The Minister for Justice, Helen McEntee has said frontline workers should feel safe and protected while doing their jobs.
Speaking this afternoon at Collins Barracks in Dublin to mark National Services Day, Minister McEntee told EmergencyTimes.ie that she ‘wants to make sure that our frontline workers are supported and protected at all times’ and if emergency and frontline workers feel there isn’t enough support or help to them, ‘we cold potentially provide that help to them.’
National Service Day celebrates the work, efforts and commitments of our frontline, emergency, medical, security, search & rescue and voluntary services throughout the state.
This year, while events were restricted and scaled back as a result of the ongoing pandemic, fulltime, retained, voluntary and reserve personnel around the country celebrated their national day of commemoration by sounding sirens and flying their flags outside their stations and bases around Ireland. Many also posted videos and photos on their social media platforms as part of the celebration.
Photo: Declan Keogh / EmergencyTimes.ie
The National Services Day committee held a much smaller and socially distant ceremony in Dublin today. The Minister for Justice Helen McEntee TD joined Assistant Garda Commissioner Barry O’Brien, Dublin Fire Brigades Chief Fire Officer Denis Kealy, Director of the National Ambulance Service Martin Dunne, the NSD Chairperson Seamus O’Neill and a small number of other service personnel at the ceremony.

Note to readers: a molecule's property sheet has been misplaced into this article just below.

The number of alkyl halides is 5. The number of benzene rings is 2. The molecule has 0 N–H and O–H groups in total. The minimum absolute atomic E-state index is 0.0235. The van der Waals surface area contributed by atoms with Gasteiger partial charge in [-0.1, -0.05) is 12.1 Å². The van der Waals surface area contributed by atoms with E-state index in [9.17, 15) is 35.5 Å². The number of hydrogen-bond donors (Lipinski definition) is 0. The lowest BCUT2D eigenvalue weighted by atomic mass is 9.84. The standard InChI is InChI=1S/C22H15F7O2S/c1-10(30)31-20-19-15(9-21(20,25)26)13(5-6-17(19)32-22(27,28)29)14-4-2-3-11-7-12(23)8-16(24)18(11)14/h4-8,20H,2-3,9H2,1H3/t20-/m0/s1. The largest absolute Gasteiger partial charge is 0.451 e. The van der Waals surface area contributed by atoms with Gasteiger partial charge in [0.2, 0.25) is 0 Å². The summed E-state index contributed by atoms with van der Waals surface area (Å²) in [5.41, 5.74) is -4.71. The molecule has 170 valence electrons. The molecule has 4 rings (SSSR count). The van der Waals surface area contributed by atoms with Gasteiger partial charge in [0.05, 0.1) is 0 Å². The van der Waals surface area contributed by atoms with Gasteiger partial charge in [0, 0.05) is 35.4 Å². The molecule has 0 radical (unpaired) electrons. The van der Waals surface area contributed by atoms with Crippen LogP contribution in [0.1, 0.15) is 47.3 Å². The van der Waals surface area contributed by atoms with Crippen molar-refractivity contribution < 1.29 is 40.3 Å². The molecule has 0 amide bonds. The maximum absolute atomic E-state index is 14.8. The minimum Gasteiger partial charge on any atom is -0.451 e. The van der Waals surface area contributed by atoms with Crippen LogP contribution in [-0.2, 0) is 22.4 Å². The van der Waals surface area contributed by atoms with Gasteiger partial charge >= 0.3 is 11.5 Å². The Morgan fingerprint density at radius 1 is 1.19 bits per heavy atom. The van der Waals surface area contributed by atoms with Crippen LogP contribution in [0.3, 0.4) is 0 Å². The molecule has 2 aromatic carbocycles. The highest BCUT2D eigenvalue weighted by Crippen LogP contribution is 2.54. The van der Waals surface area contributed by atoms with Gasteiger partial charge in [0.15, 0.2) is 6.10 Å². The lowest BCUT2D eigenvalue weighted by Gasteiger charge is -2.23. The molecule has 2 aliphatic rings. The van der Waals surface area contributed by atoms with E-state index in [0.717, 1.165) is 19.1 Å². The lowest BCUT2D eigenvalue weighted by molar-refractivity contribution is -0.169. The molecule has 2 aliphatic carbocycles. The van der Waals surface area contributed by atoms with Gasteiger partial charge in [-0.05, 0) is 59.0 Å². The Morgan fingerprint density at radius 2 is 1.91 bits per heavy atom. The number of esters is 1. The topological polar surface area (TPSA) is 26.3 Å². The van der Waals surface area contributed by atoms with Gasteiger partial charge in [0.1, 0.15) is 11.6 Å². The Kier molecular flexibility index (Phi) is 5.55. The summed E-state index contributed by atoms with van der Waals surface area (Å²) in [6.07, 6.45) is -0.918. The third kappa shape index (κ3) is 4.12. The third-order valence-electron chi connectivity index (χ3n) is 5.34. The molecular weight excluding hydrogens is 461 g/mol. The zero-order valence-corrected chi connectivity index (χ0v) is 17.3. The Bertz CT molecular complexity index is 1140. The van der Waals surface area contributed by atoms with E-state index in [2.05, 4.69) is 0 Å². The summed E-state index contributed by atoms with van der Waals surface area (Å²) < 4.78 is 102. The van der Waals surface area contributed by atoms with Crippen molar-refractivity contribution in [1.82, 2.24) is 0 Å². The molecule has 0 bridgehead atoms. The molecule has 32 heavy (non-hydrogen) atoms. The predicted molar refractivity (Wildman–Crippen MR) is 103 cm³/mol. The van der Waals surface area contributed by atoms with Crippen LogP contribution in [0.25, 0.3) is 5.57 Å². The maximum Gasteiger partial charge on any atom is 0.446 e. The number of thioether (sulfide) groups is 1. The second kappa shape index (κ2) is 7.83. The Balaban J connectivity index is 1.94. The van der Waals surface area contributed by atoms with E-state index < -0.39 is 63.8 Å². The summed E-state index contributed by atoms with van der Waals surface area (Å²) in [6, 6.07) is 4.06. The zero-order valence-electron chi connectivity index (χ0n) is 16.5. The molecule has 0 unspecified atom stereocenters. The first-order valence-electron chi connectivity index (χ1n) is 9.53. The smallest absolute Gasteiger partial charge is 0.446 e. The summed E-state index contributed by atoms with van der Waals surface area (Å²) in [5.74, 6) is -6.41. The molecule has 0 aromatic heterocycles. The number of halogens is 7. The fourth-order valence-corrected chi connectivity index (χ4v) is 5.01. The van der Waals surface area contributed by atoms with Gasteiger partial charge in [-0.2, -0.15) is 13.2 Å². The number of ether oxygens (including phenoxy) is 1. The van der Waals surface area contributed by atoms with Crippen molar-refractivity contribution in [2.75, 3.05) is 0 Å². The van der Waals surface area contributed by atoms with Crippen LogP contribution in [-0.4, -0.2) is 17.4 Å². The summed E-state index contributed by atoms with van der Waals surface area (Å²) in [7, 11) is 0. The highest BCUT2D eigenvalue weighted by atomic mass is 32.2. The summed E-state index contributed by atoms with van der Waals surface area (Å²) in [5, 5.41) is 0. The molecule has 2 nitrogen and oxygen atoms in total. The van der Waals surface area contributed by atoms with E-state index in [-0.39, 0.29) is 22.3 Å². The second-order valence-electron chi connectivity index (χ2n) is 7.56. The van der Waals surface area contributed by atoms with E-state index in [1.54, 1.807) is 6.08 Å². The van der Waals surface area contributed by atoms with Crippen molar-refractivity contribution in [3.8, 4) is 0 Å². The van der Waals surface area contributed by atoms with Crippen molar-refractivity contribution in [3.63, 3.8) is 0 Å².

Photo: Declan Keogh / EmergencyTimes.ie
Speaking this afternoon following the ceremony, Minister McEntee told EmergencyTimes.ie that she ‘wants to make sure that our frontline workers are supported and protected at all times’ and if emergency and frontline workers feel there isn’t enough support or help to them, ‘we could potentially provide that help to them.’
“When people go out to do their jobs, whether they’re a member of An Garda Síochána, the fire brigade or a community or voluntary organisation, nobody should be treated in a disrespectful way and certainly nobody should feel that they themselves are in danger, or at risk. We take these incidents very seriously and I want to make sure as Minister for Justice that our frontline workers are supported and protected at all times.”
Minister for Justice, Helen McEntee TD speaking to media at National Services Day. Photo: Declan Keogh / EmergencyTimes.ie
When asked what that means, whether it means severe penalties for people who commit those crimes, the Minister said “What we need to make sure is if we see challenges over the next few weeks or months or if we feel that over the last few months, particularly with Covid, given that it has been a challenging time, that our frontline workers need additional support or help, or if they feel that there isn’t that support or help to them that we look at that and we could potentially provide that for them but this is about making sure that when they go out to do their job, no matter what it is that they’re doing that they feel safe, they feel protected and that they can do their job and first and foremost that’s about protecting people and for many of our frontline workers, its about saving lives” she said.
Chairman of the National Services Day committee, Seamus O’Neill said today’s socially distant ceremony marks the beginning of a new era and going forward, he hopes ‘the community will feel part of the service and the services will feel part of the community.’
NSD Chairperson Seamus O’Neill. Photo: Declan Keogh / EmergencyTimes.ie
While the ceremony was very small today, he thanked everyone for working so hard behind the scenes to make it happen, and to everyone around the country who also rowed in from their services too. “We observed all the protocol, and we did everything to ensure that everything went according to plan, the committee as a unit, they surpassed themselves.
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